It’s late afternoon/early evening here in New Hometown, Florida. The temperature outside is 79˚F (26˚C) under mostly cloudy skies. With the wind blowing from the east at 10 MPH (17 KM/H) and humidity at 84%, the feels-like temperature is 79˚F (26˚C). I haven’t looked out my window or gone outside since my brief walk to the park and back earlier this afternoon, so I have no idea if it rained or not. The forecast still calls for rain in the evening hours, and my phone’s AccuWeather app – which is not the same app as the one I use on my Lenovo “all-in-one” computer – is saying that rain may form in the next 88 minutes.
Why am I so leery about being caught outside when it rains?
Well, aside from the fact that Florida is “the Lightning Capital of the United States, the fact is that getting soaked by rain while walking outside and being unable to find shelter is not a fun experience. True, it’s only happened to me a few times, but in all of those instances, I came down with bad colds and made my life miserable for days, weeks, and in one memorable occasion, for over two months!
The most memorable – or the most miserable, if you prefer – occasion took place when I was studying abroad in Seville, Spain in the fall of 1988.
One afternoon in mid-October, I was on my way home from a residencia where Ingrid, one of my friends from the group of students participating in the Semester in Spain program, was staying. We had gone there to chill after our morning classes and, since it was Friday, we didn’t have afternoon classes at the University of Seville’s main campus. We chatted for a while in her room, then I saw it was almost 3 p.m. and decided to go back to my apartment, which was across the Guadalquivir River in a neighborhood called Los Remedios.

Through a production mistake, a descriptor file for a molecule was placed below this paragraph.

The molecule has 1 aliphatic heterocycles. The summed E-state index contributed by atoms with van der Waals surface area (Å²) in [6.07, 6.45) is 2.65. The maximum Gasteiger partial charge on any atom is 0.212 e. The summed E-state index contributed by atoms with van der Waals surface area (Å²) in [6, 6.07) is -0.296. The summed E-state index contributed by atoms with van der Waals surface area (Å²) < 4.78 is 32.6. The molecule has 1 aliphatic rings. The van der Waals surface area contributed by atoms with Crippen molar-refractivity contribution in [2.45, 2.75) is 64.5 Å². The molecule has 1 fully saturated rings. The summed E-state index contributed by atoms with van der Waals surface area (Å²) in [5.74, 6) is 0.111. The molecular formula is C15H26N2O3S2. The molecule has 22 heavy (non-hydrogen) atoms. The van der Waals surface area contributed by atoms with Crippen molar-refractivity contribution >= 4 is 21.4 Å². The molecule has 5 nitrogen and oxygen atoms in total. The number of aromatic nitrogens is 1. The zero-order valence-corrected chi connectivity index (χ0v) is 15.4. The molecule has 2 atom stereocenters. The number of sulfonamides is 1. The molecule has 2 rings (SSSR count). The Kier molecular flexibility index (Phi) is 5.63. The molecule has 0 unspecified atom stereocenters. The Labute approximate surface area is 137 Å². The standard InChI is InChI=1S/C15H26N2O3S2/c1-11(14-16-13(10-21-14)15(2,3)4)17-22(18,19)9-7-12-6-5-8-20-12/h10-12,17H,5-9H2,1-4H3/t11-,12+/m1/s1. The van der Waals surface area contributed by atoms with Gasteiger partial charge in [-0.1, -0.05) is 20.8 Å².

I was in the middle of Seville’s Parque de Maria Luisa (Maria Luisa Park), which lies next to the Guadalquivir River and is the biggest “green area” in Andalucia’s largest city.
The sky had been cloudy when Ingrid and I left the College Consortium for International Studies Center at the heart of Seville for her residencia apartment after our last class, but I thought I’d make it home to my apartment before it rained. Alas, it was not to be. It was drizzling lightly when I left Ingrid’s place, and by the time I reached the center of the park, a botanical preserve with a 100 acre area, big fat raindrops were falling from the sky like so many transparent water balloons,
I was on the Avenida de los Cisnes (Swan Avenue) and headed toward the Avenida de las Delicias (Avenue of Delights) when the pitter-patter of big fat raindrops suddenly became a deluge. It was as if the rain gods had opened a heavenly spigot. I’d been able to avoid most of the first big raindrops because they were coming down haphazardly. But this escalation by Mother Nature was all-encompassing. My world had become a watery and windswept hell. I literally could not see anything further than my outstretched arm.
Since I couldn’t see the sun or any familiar landmarks, I quickly lost my bearings. I walked south along Avenida de los Cisnes for a while, then got seriously lost after I passed the Isleta de los Patos (the Duck Islet) that’s located just above Avenida de Pizarro.
Right below Avenida de Pizarro there’s something called the Glorieta de la Concha. I’m not sure what a Glorieta is, but that bit of Maria Luisa Park features a central hub where several paths meet. I knew one of those paths led to the Avenida de las Delicias, which is where I needed to go if I wanted to get to the bridge over the Guadalquivir…and home.
I had made the trip across the park many times during my first few weeks in Seville, but always under fair weather conditions and during daylight hours. And though technically it was daylight, the canopy of trees and the rain combined to make it look as if it was night. With visibility close to zero, a stiff breeze blowing almost at gale force speed, and endless walls of water everywhere, instead of walking down a straight path, I was going around in circles.
For two hours I was stuck in this Kafkaesque horror. Every time I thought I was near the Avenida de las Delicias, I’d catch a glimpse of signs that said “Avenida del Conde de Colombi” or “Avenida Rodriguez Cano.”
The rain tapered off eventually, and I managed to straggle my way home like a wet rag doll. I survived my watery misadventure. I also caught a cold which waxed and waned from that day until I left Spain on December 18, 1988.
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